On returning to Australia, we enjoyed the Sydney Olympics, got married and then attempted to get Crikey back into the news by careering down the shareholder activism path with nine board tilts in two months. This, in effect, was a free direct marketing campaign that hit more than five million households because every printed platform in the notices of meeting said “publisher of www.crikey.com.au”.
In November 2000 we had our first $1000 week but then by Christmas we discovered Paula was pregnant — there goes the barrister’s income — and copped a Supreme Court defamation writ from shock jock Steve Price.
The first birthday turned into a Steve Price legal fundraiser and we spent 2001 in a blur of nappies, court documents and a greater focus on daily email editions.
Like any start-up venture, Crikey needed a circuit breaker to secure its future and it came thanks to a succession of big events in 2002, which lifted monthly revenues to about $30,000 for the next three years.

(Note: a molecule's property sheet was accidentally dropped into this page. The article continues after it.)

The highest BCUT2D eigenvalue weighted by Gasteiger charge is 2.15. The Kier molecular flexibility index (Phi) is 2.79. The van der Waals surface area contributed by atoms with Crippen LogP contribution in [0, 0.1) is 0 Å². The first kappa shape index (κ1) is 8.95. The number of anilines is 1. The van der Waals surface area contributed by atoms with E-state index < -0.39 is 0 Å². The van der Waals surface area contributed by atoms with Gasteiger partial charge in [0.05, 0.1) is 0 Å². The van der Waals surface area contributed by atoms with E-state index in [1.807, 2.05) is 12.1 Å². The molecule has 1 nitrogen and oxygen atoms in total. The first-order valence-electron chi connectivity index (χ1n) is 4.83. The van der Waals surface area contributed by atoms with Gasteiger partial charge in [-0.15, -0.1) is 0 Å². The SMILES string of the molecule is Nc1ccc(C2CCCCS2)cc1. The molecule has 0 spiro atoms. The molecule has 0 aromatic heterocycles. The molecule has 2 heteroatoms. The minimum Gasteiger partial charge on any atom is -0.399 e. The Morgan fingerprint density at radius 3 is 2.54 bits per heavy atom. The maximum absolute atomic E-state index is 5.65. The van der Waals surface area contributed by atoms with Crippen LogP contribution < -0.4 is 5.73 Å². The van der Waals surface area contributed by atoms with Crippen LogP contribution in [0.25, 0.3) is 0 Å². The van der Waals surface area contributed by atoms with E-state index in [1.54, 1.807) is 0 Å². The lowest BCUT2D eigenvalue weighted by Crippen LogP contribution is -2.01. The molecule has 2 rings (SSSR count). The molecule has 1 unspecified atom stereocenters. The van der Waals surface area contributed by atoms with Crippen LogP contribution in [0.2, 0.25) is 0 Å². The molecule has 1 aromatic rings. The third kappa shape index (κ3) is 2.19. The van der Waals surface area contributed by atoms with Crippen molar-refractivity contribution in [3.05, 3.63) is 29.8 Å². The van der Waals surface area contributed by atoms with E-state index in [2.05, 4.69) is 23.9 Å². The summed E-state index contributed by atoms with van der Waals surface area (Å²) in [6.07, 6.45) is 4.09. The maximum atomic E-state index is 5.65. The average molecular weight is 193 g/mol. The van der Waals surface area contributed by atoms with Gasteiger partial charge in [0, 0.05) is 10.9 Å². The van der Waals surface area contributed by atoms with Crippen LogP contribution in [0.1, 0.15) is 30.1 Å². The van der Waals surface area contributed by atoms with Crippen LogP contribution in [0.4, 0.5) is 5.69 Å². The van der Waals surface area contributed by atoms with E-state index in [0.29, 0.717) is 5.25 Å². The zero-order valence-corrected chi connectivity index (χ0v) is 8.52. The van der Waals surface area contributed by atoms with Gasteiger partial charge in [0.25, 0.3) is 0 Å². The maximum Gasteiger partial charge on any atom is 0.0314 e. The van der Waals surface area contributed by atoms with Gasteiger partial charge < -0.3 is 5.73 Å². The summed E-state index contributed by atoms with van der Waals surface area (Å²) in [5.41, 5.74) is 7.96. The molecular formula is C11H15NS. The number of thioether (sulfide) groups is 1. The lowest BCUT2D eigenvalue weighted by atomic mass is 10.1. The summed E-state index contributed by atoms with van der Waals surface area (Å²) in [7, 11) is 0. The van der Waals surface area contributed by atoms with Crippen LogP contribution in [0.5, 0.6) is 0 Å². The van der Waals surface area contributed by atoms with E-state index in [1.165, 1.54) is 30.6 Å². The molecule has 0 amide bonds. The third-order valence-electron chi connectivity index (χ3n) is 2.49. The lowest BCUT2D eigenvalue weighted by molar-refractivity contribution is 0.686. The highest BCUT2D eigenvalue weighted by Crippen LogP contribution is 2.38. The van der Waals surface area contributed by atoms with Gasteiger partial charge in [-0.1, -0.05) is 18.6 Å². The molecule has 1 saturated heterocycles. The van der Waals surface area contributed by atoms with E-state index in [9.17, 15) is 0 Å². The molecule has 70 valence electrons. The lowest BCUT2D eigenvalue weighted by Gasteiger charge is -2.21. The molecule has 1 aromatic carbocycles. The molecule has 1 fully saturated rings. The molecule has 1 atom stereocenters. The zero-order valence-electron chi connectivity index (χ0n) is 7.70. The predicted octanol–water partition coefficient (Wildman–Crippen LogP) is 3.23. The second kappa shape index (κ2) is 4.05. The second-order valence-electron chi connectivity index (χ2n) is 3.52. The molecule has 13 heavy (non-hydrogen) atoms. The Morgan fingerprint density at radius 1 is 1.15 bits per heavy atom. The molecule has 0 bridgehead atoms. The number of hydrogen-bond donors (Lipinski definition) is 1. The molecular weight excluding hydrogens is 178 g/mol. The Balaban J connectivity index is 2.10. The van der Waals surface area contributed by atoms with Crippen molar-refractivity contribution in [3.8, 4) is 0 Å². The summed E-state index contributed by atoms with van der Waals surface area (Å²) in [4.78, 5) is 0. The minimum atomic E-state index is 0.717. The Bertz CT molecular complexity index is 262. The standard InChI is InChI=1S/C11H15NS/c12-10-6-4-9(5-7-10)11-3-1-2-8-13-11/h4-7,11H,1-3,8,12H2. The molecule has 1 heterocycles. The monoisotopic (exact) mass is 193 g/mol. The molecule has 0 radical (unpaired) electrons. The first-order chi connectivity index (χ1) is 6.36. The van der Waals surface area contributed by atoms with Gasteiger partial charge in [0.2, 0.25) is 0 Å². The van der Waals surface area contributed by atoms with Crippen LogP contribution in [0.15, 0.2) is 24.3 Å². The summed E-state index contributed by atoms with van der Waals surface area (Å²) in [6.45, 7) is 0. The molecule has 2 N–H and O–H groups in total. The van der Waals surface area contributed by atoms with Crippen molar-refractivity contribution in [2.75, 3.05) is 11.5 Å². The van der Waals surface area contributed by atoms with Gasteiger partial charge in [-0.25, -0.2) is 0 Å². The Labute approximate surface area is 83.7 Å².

The first was losing the Jolimont apartment and settling with Price for $50,000. The sympathy subscriptions and donations this generated was huge and Pricey was appointed “honorary marketing director”.
We then got into much more appropriate rented digs in South Melbourne, which was followed by the Cheryl and Gareth story, Hillary Bray’s amazing job destroying the Democrats, the huge Victorian ALP factional fight, and then Garry Linnell’s hatchet job on the cover of Good Weekend.
All this publicity and notoriety just generated more contributors, more tips and more subscribers. And Australia’s best email list also grew like topsy when the concept of squatters was introduced in 2002.
From this point on, managing Crikey was more about harvesting a deluge of emails and an ever-strengthening black book of contributors. There was little time for AGMs or writing, but the regular ABC radio spots in Melbourne and Sydney were always there building the brand.
In the end, it was absolutely the right move to sell to the professionals from Private Media Partners in 2005. Crikey to this day continues its basic mantra from those early Kennett battles: fearlessly publishing uncomfortable news and commentary about powerful people and institutions.
There will be plenty of time to celebrate all the wonderful contributions from so many people over the next year, but for now I’d just like to thank everyone who was involved in the first decade. May there be many more.